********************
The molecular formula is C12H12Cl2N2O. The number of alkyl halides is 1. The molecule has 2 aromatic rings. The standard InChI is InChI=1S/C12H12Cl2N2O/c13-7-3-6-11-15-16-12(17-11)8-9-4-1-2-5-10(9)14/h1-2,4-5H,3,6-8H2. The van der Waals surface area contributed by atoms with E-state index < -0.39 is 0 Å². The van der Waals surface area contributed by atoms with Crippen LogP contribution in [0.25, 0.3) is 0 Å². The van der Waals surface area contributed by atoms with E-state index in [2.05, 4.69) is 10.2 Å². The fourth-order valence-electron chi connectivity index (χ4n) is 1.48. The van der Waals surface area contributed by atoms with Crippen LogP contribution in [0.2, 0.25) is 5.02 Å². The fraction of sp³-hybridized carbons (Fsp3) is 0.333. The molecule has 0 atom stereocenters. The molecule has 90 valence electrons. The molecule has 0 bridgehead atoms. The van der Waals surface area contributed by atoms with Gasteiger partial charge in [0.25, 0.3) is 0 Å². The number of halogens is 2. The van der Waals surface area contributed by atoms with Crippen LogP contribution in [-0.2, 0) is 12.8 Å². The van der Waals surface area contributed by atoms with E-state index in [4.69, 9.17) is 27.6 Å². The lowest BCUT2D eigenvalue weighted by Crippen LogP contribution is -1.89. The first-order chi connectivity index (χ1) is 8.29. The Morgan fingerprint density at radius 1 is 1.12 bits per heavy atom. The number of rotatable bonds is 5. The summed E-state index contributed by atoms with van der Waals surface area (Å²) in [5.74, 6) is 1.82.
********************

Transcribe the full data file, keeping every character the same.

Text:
The molecular formula is C12H12Cl2N2O. The number of alkyl halides is 1. The molecule has 2 aromatic rings. The standard InChI is InChI=1S/C12H12Cl2N2O/c13-7-3-6-11-15-16-12(17-11)8-9-4-1-2-5-10(9)14/h1-2,4-5H,3,6-8H2. The van der Waals surface area contributed by atoms with E-state index < -0.39 is 0 Å². The van der Waals surface area contributed by atoms with Crippen LogP contribution in [0.25, 0.3) is 0 Å². The van der Waals surface area contributed by atoms with E-state index in [2.05, 4.69) is 10.2 Å². The fourth-order valence-electron chi connectivity index (χ4n) is 1.48. The van der Waals surface area contributed by atoms with Crippen LogP contribution in [0.2, 0.25) is 5.02 Å². The fraction of sp³-hybridized carbons (Fsp3) is 0.333. The molecule has 0 atom stereocenters. The molecule has 90 valence electrons. The molecule has 0 bridgehead atoms. The van der Waals surface area contributed by atoms with Gasteiger partial charge in [0.25, 0.3) is 0 Å². The number of halogens is 2. The van der Waals surface area contributed by atoms with Crippen LogP contribution in [-0.2, 0) is 12.8 Å². The van der Waals surface area contributed by atoms with E-state index in [4.69, 9.17) is 27.6 Å². The lowest BCUT2D eigenvalue weighted by Crippen LogP contribution is -1.89. The first-order chi connectivity index (χ1) is 8.29. The Morgan fingerprint density at radius 1 is 1.12 bits per heavy atom. The number of rotatable bonds is 5. The summed E-state index contributed by atoms with van der Waals surface area (Å²) in [5.74, 6) is 1.82.